By Tim Rawlinson
According to Snapchat, love has no age. NO AGE?!?!— Ashley StClair 🇺🇸 (@stclairashley) June 3, 2019
When does this become too much??? pic.twitter.com/Tbkhbkzgia
Snapchat is in hot water this week after the app was forced to remove a filter that it added for Pride Month that enabled users to include the phrase, ‘ Love has no age’.
American Conservative Twitter activist Ashley StClair posted the above video to her Twitter account showing how the filter works, users can select from a list of terms following the phrase ‘ Love has no’ with one of the options being ‘age’.
Ashley said in the video:
“I heard pedophiles were trying to get into the LGBTQ community, but did it really happen? What do you mean love has no age?”.
Snapchat ditched the filter quietly following the mass negative backlash, with many articles appearing online accusing the firm of normalising pedophilia and who could blame them?
In 2017 Fortune reported that:
Criminal cases involving adults using Snapchat to exploit minors for sexual gratification is on the rise, Bloomberg reported. And that’s problematic because the cornerstone of the tool is its disappearing messages. What makes Snapchat so attractive to teens is the same feature that makes finding evidence of sexual exploitation so difficult, according to investigators.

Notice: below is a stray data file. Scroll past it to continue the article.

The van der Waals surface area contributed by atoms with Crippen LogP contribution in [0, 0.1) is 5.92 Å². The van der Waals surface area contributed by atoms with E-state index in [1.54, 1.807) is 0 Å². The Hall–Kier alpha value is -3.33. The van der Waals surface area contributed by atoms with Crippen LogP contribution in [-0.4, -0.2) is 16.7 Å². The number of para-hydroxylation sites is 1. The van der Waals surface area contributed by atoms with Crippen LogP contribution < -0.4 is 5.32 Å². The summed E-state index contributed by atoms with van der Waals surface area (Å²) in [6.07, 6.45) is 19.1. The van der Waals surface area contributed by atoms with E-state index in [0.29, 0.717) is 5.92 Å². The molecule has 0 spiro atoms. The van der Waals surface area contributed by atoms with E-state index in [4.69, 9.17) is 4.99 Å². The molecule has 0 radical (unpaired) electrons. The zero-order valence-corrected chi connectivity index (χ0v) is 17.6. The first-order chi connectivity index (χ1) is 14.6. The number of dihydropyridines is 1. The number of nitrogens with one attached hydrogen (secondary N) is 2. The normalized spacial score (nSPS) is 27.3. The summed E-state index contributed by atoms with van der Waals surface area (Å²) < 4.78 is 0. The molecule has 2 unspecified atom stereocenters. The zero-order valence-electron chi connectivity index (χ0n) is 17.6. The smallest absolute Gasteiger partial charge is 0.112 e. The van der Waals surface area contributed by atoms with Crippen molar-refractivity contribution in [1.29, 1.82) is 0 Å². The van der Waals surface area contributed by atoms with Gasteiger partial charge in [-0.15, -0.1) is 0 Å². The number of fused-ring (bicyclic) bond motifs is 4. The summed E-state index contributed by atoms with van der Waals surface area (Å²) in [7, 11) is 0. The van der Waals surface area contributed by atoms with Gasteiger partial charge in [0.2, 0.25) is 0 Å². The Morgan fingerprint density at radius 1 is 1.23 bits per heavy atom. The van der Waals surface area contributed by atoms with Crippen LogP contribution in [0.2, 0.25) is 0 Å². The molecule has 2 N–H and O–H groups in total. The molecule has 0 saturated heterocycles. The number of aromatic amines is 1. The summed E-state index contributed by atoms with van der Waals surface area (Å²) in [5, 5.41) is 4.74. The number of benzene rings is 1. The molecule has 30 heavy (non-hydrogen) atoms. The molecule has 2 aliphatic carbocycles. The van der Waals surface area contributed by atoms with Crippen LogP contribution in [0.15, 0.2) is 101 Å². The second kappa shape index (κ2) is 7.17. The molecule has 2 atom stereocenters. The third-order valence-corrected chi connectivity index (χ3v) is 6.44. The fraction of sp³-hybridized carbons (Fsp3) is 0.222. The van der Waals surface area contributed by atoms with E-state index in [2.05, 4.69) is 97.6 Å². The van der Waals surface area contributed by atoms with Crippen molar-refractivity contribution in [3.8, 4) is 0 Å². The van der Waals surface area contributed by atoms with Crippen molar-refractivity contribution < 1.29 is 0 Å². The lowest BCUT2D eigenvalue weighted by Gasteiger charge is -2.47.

Sextortion, in which an individual threatens to expose sexual images of another person, has become particularly problematic on social networks and messaging platforms. The Brookings Institution examined 78 cases of sextortion, which involved at least 1,397 victims, and found that 71% targeted victims under the age of 18. Social media manipulation was used in 91% of the cases, the Brookings Institution said.
Bloomberg cited a study by Crimes against Children Research Center of the University of New Hampshire that found in its examination of an anonymous online survey that 54% of these sextortion victims were contacted by perpetrators through social networking platforms like Facebook and Instagram. Another 41% were through messaging platforms such as Snapchat and Kik. Video voice call programs such as Facetime followed at 23% and dating platforms like OKCupid and Tinder represented 9% of cases in the survey.’